Social Emotional Learning

Consider the difference between the two statements: Educators should prioritize social and emotional learning. Learning is social and emotional.” Karen Pittman gets to the heart of the question in her article for Preparing Youth to Thrive. The second statement does not imply, as the first one does, that social emotional learning should be added to the curriculum. It implies that SEL rests at the foundation of all curriculum. For a growing number of schools, SEL has become a framework from which educators and parents partner to develop such skills in their students.

In special education, this frame takes on an even higher level of significance. It is not only a developmental skill to be enhanced, in many circumstances or for many diagnoses, it is an area of deficit. Therefore, it not only rests at the foundation of all curriculum in the school, it also needs to developed into its own curriculum category. At Kesher, the educational team sees SEL as just that: its own branch in curriculum, as well as one of the key threads that runs through all curriculum, content and skill areas.

In the lower school, Kesher uses tools, language and philosophy related to the Social Thinking framework created by Michelle Garcia Winner. This language, used to describe components of the social makeup of our interactions, in concrete and visual terms, is embedded throughout the day. Opportunities for practice and observation of these skills are offered in the environmental design of the class as well as the routine and daily interactions/routines. Data is collected on such interactions all throughout the day, to develop individualized developmentally appropriate goals, monitor student progress as well as drive instruction based on data driven decisions. These SEL components connect to the development of executive functioning skills and a positive reinforcement system that shape behaviors, using concrete tools. In Kesher, the connection between these three significant components are viewed as crucial puzzle pieces to the construction of academic skills and child development.

In the middle school, SEL curriculum is used to build community and address challenges that come with this transitional phase. It continues to thread instructional decisions the team of content area special educators make daily in their classrooms about environment, instructional tools, topics, methodology and assessment. It also very clearly and concretely connects to the two components: executive functioning skills and positive reinforcement of behaviors, continuing  to aid in academic progress as well as key developmental milestones. Through the use of visual behavior chart consistently in all classes, students begin to step into a role of more active involvement. This also incorporates time for reflection as well as 1:1 and small group conferencing in order for students to practice this in scaffolded manner, ultimately creating/ modifying behavioral habits.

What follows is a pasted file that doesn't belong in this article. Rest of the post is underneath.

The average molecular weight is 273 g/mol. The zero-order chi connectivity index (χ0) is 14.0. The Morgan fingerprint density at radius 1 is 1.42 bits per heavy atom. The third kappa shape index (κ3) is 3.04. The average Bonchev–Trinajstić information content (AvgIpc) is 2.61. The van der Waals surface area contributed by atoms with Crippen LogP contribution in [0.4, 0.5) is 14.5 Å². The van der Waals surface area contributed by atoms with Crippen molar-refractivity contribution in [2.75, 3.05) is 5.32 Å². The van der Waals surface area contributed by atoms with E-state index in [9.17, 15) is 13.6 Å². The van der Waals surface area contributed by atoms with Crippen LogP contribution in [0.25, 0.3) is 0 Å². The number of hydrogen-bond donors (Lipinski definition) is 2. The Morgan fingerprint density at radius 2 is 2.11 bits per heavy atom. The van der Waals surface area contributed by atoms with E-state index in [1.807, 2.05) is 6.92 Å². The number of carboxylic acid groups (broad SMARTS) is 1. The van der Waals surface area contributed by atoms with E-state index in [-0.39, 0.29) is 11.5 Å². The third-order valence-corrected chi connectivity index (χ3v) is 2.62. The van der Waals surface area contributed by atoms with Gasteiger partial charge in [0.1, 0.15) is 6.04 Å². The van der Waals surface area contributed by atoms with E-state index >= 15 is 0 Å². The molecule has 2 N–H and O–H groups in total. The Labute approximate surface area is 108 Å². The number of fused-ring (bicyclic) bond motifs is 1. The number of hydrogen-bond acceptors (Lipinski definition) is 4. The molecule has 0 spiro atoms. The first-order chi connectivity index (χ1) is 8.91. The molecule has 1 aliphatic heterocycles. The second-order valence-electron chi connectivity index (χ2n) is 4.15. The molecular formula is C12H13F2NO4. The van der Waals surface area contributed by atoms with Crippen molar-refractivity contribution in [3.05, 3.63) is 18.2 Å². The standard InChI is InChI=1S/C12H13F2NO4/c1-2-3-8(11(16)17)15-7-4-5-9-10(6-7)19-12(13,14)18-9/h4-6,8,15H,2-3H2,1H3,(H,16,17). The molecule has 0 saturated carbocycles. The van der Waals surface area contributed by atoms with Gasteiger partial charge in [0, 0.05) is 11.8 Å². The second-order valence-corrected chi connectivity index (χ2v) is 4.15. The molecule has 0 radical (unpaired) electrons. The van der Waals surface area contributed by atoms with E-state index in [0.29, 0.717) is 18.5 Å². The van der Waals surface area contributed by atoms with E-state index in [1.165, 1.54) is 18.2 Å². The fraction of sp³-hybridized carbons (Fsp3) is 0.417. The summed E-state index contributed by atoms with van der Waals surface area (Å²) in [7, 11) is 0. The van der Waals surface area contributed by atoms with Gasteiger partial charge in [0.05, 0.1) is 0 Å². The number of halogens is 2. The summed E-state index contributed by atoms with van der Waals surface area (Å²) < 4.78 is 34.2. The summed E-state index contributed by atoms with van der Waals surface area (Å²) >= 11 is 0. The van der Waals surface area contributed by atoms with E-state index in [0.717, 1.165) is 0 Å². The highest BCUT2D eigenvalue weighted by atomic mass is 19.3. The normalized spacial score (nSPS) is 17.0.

In the high school, SEL is no longer a curricular branch in the day, but very much a key component of all content, skill and instructional decisions. Content is used as a medium for enhancing academic, executive functioning and SEL skills. The developmental stage high school students phase begs the focus on SEL skills, and therefore is seen as a priority lens from which we analyze data and develop decisions. Positive behavior systems are still used to continue to support self awareness/monitoring and reflection skills. Concurrently, focus is placed on looking at the level of independence in each of these areas in preparation for post high school success.

More than ever before, the educational field recognizes the need for a focus on skills rather than content. In other words, using content as the vehicle for which to enhance skills, rather than the other way around. Just as significant is the realization that our youth is facing a drastically different world than we phased. This new world requires educators to facilitate and support the development of SEL, executive functioning and independence skills, more than ever before. This consideration becomes that much more significant when a child’s diagnosis sets him/her at an onset disadvantage in one of these areas of development. Therefore special education must incorporate these components strategically and purposefully. Kesher, as the definition of its name implies (connection),  has made it a priority to build the connection between these areas of skill development, in the hopes of setting each of our students up for success.